posted by X4ster at 2:33 PM on January 23, 2009


My parents had given my older sister three little books by Victor and Patricia Smeltzer called the Thank You series that walk young children through various simple processes of production: Thank you for a Loaf of Bread, Thank You for a Glass of Water, and Thank You for a Drink of Milk (I think there are more, but you get the idea), and I borrowed and read them around the age of five or six. They no longer seem to be in print, which is unfortunate because I really credit them for starting me on the path of thinking more deeply about the things I consume.
posted by notquitemaryann at 2:38 PM on January 23, 2009


My Grandfather.

He was born and raised in Iowa on a farm. I lived about 40 miles away in a town, but visited nearly every weekend. He was quite a beef cattle man apparently. His name carried enough weight for him to exclusively market his meat to portions of Belgium and France.

He raised the cattle on hay only. No corn or byproducts. This is apparently weird in other areas, but in Iowa if there's not corn or beans, there's grass as far as the eye can see. I used to ride with him to the stockyards and slaughterhouses. We'd watch the auctions and eat lunch, then unload his cattle into train cars and then they'd be off on their way.

In between though, there were the slaughterhouses. You could see it, you could watch it if you wanted. No one was too keen on that. I don't remember a time when I didn't know where meat came from, but that really solidified it, well that and all the deer hanging from the machine shed rafters every winter.

It's just a part of life where I grew up. Vegetarianism is still a foreign concept to my parents and grandparents. They just don't understand even the concept of not eating meat.
posted by sanka at 2:41 PM on January 23, 2009


I still don't pay as much attention as I should to what I eat, but I'm certainly more aware of it now.

One intro was through reading Fast Food Nation for a book club, which I went into w/o many expectations. I wasn't really a foodie and I didn't (and don't) eat much fast food (at least compared to the avg American, if not the avg MeFite), so I didn't think I would be that interested. I came out really loving the book - it was so much more than just fast food and really got me thinking about industrial food production, especially meat.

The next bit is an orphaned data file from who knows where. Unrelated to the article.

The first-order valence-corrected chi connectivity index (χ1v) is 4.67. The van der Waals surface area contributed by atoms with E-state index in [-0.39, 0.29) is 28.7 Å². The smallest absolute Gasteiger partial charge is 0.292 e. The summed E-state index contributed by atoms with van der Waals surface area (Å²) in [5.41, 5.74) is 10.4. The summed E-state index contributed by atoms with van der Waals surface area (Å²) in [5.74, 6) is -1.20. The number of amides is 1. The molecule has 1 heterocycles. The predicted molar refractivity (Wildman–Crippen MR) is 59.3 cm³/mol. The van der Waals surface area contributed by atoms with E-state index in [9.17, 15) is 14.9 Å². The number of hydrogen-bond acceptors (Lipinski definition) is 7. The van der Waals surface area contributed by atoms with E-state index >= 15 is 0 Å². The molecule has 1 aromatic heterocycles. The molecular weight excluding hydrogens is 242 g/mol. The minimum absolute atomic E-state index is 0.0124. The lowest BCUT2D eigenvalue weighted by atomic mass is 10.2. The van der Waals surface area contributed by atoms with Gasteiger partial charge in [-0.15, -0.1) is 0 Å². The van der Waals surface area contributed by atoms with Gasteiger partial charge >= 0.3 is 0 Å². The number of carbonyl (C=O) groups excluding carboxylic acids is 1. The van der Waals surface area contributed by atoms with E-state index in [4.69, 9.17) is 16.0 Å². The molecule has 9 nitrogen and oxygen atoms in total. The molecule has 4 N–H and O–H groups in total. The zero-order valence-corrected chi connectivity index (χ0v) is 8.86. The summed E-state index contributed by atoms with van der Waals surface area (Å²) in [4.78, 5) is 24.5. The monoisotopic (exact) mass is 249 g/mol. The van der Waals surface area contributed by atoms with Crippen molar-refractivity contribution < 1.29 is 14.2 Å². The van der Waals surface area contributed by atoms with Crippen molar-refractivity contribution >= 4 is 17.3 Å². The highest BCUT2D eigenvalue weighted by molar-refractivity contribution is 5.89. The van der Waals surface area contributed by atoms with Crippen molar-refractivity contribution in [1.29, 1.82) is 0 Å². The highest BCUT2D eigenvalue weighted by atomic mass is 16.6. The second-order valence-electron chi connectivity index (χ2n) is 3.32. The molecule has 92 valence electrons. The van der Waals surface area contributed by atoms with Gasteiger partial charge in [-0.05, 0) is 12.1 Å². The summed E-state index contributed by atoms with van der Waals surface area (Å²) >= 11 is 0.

The other was living in North Carolina and being aware of the ongoing controversy with the hog farmers/pork producers - I first moved here in 1996, when it was becoming a state-wide issue that even folks who didn't live near a hog farm were aware of. I'd never read that Rolling Stone article hades linked to, but it was fascinating.
posted by clerestory at 2:46 PM on January 23, 2009


Working at at a start up that dealt with animal genetics and data mining. I had to read a lot of trade journals, marketing, veterinary and science articles. I decided to switch to organic meat but was half hearted about it until having it re-affirmed with Fast Food Nation.
posted by jadepearl at 2:55 PM on January 23, 2009


i pay a lot of attention to what i eat and where it comes from.

i grew up on a farm, and the difference between happy, free-range, had-names and-were-pets chicken eggs and the store ones is so striking. my parents have also been members of food co-ops since my sister and i were little, and i was involved in a csa during college.

i read the jungle, but like others above, that was in oldey-timey days. surely, in this age of reason, we had eradicated such horrors! fast food nation really drove the point home about large-scale farming, and its negative effects on people, animals and the environment.

from living in maine, escaping the on-going debates about the ecological ramifications of over-fishing and the destruction of the cod industry is difficult.

at the moment, i don't eat meat, unless it is from local, happy animals (and i am way too poor to afford such things, plus the boy is veggie too, so we just don't buy meat). at home, unless i can afford to buy local fresh eggs or milk, i go without or drink local(ish) soy milk, out in restaurants or at friend's houses, i just eat whatever vegetarian things they offer, as i have no desire to be "that kid" who asks about the origin of EVERYTHING. more than happy to explain the very lengthy and weird conflicting dietary stuff if someone asks!
posted by chickadee at 3:44 PM on January 23, 2009


"What made you first think about how your food is produced?"

Formative experiences:

1) When I was very small, seeing a blood spot after I cracked open an egg. "Mama! Whyyy?!"
2) When I was about four or five, seeing the news coverage of the Red Dye #2 ban and asking my mom why they started putting it in hot dogs and M&Ms in the first place.
3) Noticing the cancer warnings on the Sweet N Low bottle. "Oh no! We might DIE from this, why is it on sale?!"
4) Getting a can of Underwood Deviled Ham in my lunchbox and being afraid of the devil on the label. What is 'potted meat product' and why doesn't it taste like regular ham? "Partially Defatted Cooked Pork Fatty Tissue"? Damn, no wonder Dancing Happy Satan is their mascot!
5) Being shown how they milk cows at my uncle's ranch...and wondering if it hurt.